Spanish govt imposes state of emergency in virus-hit Madrid

Full Screen
1 / 12

Copyright 2020 The Associated Press. All rights reserved.

A waiter wearing a face mask to prevent the spread of coronavirus sweeps the terrace of a bar in downtown Madrid, Spain, Friday, Oct. 9, 2020. Spanish Prime Minister Pedro Sanchez is holding a Cabinet meeting to consider declaring a state of emergency for Madrid in order to impose stronger anti-virus restrictions on reluctant regional authorities. (AP Photo/Manu Fernandez)

MADRID – Spain’s government declared a state of emergency in Madrid on Friday, wresting control of efforts to fight the spread of COVID-19 from local authorities in a region that is experiencing one of Europe’s most significant coronavirus outbreaks.

The step, which took immediate effect and lasts for two weeks, forced Madrid authorities to restore restrictions on travel that had been introduced by the national government but were struck down the previous day by a Madrid court ruling.

That successful legal challenge by Madrid officials was part of a long quarrel between the country’s main political parties over their coronavirus response. Those differences, and the changing rules, have often dismayed and confused local residents.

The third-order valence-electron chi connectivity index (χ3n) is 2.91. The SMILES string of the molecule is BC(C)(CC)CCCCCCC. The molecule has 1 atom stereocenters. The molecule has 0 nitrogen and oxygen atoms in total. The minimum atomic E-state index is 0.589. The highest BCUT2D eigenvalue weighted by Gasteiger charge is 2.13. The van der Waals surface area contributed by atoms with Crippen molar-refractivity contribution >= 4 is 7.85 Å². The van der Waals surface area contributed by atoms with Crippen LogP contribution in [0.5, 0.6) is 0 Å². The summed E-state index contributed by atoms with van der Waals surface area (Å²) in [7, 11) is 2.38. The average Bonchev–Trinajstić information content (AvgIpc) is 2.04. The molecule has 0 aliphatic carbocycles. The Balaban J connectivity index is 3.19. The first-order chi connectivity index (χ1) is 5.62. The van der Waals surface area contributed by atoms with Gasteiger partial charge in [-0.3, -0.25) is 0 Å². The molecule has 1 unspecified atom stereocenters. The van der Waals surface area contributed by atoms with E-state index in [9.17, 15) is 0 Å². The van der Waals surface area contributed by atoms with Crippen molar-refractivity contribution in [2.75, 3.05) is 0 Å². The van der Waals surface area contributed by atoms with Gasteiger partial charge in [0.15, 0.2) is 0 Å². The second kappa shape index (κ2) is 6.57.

“Well, it is all very nauseating,” Vicente de la Torre, a 22-year-old Madrid mechanic, told The Associated Press. “We have no idea what we should do or what we shouldn’t do.”

The government announced the state of emergency after a hastily arranged Cabinet meeting in the wake of the court ruling. Health Minister Salvador Illa said the previous measures would come back into force and that only the legal framework for them was changing.

He told a press conference it was “undeniable” that there is community transmission in the Madrid region, not just isolated outbreaks, at a crucial juncture as winter approaches and respiratory problems increase.

“Action is needed, and today we couldn’t just stand by and do nothing,” Illa said. “It’s very important that this doesn’t spread to the rest of the country.”

The Madrid region’s 14-day infection rate of 563 coronavirus cases per 100,000 residents is more than twice Spain’s national average of 256 and five times the European average rate of 113 for the week ending Sept. 27.